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Do we need more laws to protect minors from video games?
David Ruffley MP has recently been drawn into a bit of hoohah after a number of papers tied his Parliamentary questions to about how many retailers had been prosecuted for selling 18-rated video games with a report on rising violence about teenage girls.
To be fair to Mr Ruffley, he didn’t make the link. (Would it surprise anyone to discover that the Daily Mail was one of the main perpetrators?)
However, the answer to his question was that only eight fines were imposed in 2007 for selling games to underage punters.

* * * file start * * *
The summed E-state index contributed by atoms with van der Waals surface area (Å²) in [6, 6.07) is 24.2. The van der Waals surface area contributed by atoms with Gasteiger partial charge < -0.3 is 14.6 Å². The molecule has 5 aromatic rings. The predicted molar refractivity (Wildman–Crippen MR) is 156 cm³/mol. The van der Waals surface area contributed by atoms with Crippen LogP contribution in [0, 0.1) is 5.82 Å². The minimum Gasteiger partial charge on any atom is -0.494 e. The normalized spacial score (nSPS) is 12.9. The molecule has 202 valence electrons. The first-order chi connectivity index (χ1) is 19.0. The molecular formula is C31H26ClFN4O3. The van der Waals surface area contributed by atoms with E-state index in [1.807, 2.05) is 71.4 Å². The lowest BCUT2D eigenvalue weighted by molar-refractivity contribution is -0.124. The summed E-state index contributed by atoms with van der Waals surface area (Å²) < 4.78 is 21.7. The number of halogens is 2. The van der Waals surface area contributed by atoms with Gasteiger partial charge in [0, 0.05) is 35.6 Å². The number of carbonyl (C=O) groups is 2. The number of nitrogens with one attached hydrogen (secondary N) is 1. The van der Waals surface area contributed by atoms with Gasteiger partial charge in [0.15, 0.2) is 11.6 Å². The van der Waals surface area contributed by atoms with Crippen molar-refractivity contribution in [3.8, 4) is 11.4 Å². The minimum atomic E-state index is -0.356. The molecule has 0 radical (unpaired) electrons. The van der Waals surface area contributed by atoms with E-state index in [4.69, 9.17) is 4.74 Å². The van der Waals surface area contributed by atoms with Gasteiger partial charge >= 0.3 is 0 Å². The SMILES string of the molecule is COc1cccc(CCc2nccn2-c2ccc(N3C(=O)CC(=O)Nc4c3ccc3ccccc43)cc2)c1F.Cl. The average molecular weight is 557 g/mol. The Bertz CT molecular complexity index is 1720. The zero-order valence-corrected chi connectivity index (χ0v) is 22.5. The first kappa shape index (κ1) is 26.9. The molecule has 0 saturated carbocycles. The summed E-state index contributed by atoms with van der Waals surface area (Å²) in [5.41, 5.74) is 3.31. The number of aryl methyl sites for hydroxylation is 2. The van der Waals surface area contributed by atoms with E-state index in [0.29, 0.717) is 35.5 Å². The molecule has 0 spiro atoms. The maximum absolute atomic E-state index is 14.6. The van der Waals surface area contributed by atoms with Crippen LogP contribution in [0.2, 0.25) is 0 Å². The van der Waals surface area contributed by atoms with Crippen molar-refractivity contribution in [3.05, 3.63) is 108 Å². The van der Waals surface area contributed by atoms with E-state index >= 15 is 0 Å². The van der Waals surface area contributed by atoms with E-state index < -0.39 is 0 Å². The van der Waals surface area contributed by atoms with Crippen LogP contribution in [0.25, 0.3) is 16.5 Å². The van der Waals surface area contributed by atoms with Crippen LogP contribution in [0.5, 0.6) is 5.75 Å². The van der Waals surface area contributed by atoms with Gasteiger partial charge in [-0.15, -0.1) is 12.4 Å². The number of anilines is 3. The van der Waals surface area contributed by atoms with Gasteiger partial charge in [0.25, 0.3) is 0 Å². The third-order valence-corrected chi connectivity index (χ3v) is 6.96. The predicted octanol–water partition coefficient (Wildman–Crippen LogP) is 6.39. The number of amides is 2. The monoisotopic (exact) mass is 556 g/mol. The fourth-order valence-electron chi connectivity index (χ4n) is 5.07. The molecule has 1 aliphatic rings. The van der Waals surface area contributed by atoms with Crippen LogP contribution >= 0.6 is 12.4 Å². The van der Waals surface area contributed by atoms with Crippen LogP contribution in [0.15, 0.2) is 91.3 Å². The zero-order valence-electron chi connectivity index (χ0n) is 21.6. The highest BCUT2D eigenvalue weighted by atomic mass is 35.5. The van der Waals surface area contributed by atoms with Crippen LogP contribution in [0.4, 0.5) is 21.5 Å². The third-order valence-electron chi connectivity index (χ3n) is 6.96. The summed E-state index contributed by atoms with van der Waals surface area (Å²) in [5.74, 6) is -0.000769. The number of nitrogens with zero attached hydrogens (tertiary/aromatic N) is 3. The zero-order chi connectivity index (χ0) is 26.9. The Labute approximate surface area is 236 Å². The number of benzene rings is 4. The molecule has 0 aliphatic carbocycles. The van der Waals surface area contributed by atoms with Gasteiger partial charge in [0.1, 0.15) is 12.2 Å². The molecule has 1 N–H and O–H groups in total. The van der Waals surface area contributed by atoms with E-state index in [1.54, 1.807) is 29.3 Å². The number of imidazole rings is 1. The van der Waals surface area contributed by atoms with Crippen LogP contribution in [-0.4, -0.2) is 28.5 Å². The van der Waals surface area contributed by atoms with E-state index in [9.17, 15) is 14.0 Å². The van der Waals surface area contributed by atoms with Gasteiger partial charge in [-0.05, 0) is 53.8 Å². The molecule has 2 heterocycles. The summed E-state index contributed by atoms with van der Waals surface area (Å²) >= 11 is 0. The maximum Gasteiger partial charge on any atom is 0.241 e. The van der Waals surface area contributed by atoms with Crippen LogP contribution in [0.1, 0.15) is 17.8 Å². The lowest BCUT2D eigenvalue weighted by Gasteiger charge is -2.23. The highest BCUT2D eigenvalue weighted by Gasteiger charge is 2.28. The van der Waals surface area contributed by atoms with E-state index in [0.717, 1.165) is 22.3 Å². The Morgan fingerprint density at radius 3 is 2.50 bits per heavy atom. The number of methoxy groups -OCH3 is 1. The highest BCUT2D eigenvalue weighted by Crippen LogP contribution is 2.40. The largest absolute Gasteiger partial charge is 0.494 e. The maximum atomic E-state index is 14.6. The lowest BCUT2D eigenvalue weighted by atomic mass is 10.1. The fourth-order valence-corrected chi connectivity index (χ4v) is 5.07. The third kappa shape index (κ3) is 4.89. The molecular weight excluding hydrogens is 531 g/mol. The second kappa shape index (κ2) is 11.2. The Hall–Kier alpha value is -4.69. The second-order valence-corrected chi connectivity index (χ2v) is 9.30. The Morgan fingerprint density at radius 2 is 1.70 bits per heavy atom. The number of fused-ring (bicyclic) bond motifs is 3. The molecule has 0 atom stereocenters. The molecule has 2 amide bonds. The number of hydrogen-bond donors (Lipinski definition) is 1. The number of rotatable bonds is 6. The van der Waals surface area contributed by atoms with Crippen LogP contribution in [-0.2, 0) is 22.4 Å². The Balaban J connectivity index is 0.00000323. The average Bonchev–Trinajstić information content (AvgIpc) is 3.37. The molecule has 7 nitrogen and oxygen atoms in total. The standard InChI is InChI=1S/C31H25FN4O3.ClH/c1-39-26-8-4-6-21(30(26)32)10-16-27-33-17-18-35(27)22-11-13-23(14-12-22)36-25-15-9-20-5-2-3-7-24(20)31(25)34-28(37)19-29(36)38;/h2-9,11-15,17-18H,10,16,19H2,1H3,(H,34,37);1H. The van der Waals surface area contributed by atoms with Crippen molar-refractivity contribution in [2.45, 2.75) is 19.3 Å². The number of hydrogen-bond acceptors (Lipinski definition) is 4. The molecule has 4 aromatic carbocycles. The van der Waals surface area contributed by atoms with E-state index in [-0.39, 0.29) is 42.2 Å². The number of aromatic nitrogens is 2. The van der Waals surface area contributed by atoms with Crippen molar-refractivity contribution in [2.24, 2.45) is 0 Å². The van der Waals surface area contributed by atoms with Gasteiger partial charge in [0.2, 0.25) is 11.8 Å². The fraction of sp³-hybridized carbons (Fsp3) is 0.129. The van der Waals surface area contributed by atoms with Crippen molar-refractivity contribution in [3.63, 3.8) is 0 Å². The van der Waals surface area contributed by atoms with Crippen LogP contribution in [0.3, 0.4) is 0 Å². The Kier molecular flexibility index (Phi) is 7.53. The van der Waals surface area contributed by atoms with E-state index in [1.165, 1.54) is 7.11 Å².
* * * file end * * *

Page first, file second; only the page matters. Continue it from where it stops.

Which means either a) every retailer in the land is obeying the law or b) there is not enough enforcement.
The historian in me knows that tightening or reissuing laws that are flouted is pointless. The Knights Hospitaller issued annual proclamations banning duelling amongst their members. Early historians took this to mean that there was no duelling; later historians pointed out the you don’t need to ban something that no one is doing, in the same way that no one has bothered to promulgate a law banning the consumption of dog turds. Laws which are endlessly repeated are laws that are ignored.
Luckily, and perhaps a sign of growing acceptance of video games, neither the Byron Report nor David Ruffley (despite being a Tory politician) screamed that something must be done in the form of new laws.
I hope that the reason for so few fines is that very few retailers are selling mature titles to young gamers. If that hope is forlorn, let’s hope the government takes enforcement more seriously, rather than wasting everyone’s time and money on wasted legislation.